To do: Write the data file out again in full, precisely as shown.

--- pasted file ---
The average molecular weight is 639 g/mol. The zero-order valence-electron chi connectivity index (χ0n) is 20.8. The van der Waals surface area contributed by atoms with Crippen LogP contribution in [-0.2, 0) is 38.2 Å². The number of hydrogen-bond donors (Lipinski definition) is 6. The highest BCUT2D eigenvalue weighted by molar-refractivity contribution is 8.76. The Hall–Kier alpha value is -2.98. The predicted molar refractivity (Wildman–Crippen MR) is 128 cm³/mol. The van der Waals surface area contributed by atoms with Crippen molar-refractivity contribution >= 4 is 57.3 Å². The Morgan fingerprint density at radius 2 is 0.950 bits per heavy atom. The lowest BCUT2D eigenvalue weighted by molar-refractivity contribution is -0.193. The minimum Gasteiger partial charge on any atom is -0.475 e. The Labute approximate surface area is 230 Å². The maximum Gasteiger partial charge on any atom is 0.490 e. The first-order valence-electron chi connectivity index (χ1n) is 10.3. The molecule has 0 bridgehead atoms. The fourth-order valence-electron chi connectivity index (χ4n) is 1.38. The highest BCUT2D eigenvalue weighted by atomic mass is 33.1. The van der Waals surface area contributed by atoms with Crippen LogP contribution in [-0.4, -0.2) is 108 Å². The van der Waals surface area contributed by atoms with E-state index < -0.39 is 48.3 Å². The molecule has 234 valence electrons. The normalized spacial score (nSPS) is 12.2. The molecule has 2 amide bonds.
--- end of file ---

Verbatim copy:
The average molecular weight is 639 g/mol. The zero-order valence-electron chi connectivity index (χ0n) is 20.8. The van der Waals surface area contributed by atoms with Crippen LogP contribution in [-0.2, 0) is 38.2 Å². The number of hydrogen-bond donors (Lipinski definition) is 6. The highest BCUT2D eigenvalue weighted by molar-refractivity contribution is 8.76. The Hall–Kier alpha value is -2.98. The predicted molar refractivity (Wildman–Crippen MR) is 128 cm³/mol. The van der Waals surface area contributed by atoms with Crippen molar-refractivity contribution >= 4 is 57.3 Å². The Morgan fingerprint density at radius 2 is 0.950 bits per heavy atom. The lowest BCUT2D eigenvalue weighted by molar-refractivity contribution is -0.193. The minimum Gasteiger partial charge on any atom is -0.475 e. The Labute approximate surface area is 230 Å². The maximum Gasteiger partial charge on any atom is 0.490 e. The first-order valence-electron chi connectivity index (χ1n) is 10.3. The molecule has 0 bridgehead atoms. The fourth-order valence-electron chi connectivity index (χ4n) is 1.38. The highest BCUT2D eigenvalue weighted by atomic mass is 33.1. The van der Waals surface area contributed by atoms with Crippen LogP contribution in [-0.4, -0.2) is 108 Å². The van der Waals surface area contributed by atoms with E-state index < -0.39 is 48.3 Å². The molecule has 234 valence electrons. The normalized spacial score (nSPS) is 12.2. The molecule has 2 amide bonds.